A theatrical producer wears more than just one hat. Yes, he is a financier, but he is not merely the stage world’s equivalent to an investment banker. He is also—at times—a critic, a midwife, a promoter, a supervisor, a mediator among numerous parties, and least recognized—an advocate for their local theater community.
Washington should feel fortunate that it has an advocate like Charlie Fink. Since presenting his first local play in 1999, the former AOL executive has built an impressive track record as a producer, forging relationships with the area’s leading venues and employing many leading local actors.
In this town, known for its extensive list of professional theater companies, an independent producer is an anomaly. The financial spigot does not run as open as it would elsewhere. Yet, Charlie Fink, over a decade after his first production is still standing and (sometimes) thriving. Some wonder what motivates him to walk a path unusual to the milieu he works in. Last week we had a brief conversation.
Why don’t you start by telling us what you’ve got going on at the moment?
Charlie Fink: This year, my New Musical Foundation is putting on two musicals that will run at the Woolly Mammoth Theatre from July 14 to August 14. The first one is Who’s Your Baghdaddy; or How I Started The Iraq War. This is a new musical by Marshall Pailet. The other one is called [email protected] Up Everything. This one debuted in New York at the New Musical Festival in ’09. The producer is a friend of mine, and I’ve been wanting to do it in DC. This will be our chance to enjoy it.
This area doesn’t have many independent producers like yourself. Why did you choose DC as your home base?
It’s like regional theater here. DC has a lot of professional not-for–profit theater. You, in fact, have more choices than just about anywhere—Seattle and other good theater towns have less than we do. We also have this big national institution that is the Kennedy Center. So it’s easy to work here, and I want to work where I live. The only difficulty is the fact that there are very few authors who live in Washington. If you look at the shows we have put on, all the writers are from New York.
Your route into the theater has been an unusual one. You go from a technology company to the stage world. There’s not an obvious connection, and that leads me to believe that you had some connection to theater before.
When I was starting out, I went to California and worked for Disney Animation in the ‘80’s. I had a wonderful time there. It was a great place for someone in his ‘20’s to work. We were inventing the animated musical with “The Little Mermaid,’ “Beauty and the Beast” and such.
Why did you go from there to AOL?
It was the story of our times: the movement of our entire culture onto the Internet. I had some good years there. When the music stopped, I asked myself “What am I doing” and I moved on. That said, I left with enough money to live on, but not enough to put on shows by myself.
Why did you start producing plays?
When it was coming to an end at AOL, I was working at American Greetings in Cleveland, flying back and forth. At this point, I was about to move on, and I had to ask myself “What is entertainment?” I didn’t want to do movies, because producing film is selling film. When you look at how much money they spend promoting a film, you don’t want do that. With the kind of theater we’re doing, you don’t really need to advertise, and I don’t need to feel like I have to make back a huge budget. My goal is not to make money, but to lose money as slowly as possible. I can’t spend a lot on my productions; resources are finite.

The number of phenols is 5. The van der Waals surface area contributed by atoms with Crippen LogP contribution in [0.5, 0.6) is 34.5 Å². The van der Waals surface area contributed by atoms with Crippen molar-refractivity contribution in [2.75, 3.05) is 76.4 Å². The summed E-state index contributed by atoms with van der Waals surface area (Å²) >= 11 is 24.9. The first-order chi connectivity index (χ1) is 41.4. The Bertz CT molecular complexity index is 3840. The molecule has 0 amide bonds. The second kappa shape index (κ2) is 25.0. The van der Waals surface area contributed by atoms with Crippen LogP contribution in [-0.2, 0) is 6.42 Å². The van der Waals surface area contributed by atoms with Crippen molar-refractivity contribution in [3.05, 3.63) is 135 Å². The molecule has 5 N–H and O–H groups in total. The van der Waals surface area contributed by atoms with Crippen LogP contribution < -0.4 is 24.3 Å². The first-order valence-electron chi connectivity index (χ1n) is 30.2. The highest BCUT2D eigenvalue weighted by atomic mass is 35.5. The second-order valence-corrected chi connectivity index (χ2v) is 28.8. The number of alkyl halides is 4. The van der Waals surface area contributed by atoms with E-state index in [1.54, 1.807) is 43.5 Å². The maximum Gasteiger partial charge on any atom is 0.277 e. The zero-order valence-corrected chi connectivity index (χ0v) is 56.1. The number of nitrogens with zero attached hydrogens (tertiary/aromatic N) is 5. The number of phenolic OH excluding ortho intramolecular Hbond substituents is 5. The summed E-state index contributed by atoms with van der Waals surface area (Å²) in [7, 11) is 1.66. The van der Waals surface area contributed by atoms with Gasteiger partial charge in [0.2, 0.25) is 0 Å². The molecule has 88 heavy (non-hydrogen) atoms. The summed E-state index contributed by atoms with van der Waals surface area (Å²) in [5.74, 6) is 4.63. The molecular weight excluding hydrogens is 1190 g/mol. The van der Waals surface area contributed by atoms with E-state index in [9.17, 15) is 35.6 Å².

So you consider this a “labor of love?”
Yeah. It’s not a for-profit business. I can’t do this for anything other than the love of art and artists. I want them to do well.
Some years ago you produced Sandstorm. Would you care to talk about it?
I adore Carolyn Griffin. She taught me a lot. It was like being in grad school. I lost a lot of money, but I learned a lot. I liked producing it. Only through art do we really realize where we’re at at this moment. It’s like when all the movies about Vietnam came out right after the war.
Are you satisfied with the theater scene in DC?
DC will continue to be a terrific place to produce theater. Its proximity to New York is a part of that. You can get really good casts here, at least for regional theater. It’s an ideal situation for me, made more ideal by my relationship with Fringe and Woolly Mammoth. Still, it is regional theater. Commercially, my goal is to take these shows and put them in a place where they can be picked up commercially.
I’m not a commercial producer: I can’t raise $ 8 million dollars to put on a show, but sometimes a show I do goes commercial. Super Claudio Bros— a show I did recently– got picked up by Dreamworks Theatrical and is in development as a Broadway production. I want, then, to prepare these plays for a chance to move on to that kind of success.
To succeed, a musical needs a lot of friends. I’m like an elementary teachers of musicals. I give them the tools they need to thrive. I’m trying to prepare them for middle school.
That’s a good quote. Want to add anything else?
Well, I think DC has been terrifically supportive. There is an infrastructure here for what I’m trying to do. It’s good not competing with 500 other producers. We have a good theater fabric here. The fact is we have a lot of people from New York who come down here to see the shows. They come all this way because they know they’re getting quality shows with good actors. That makes it a good story.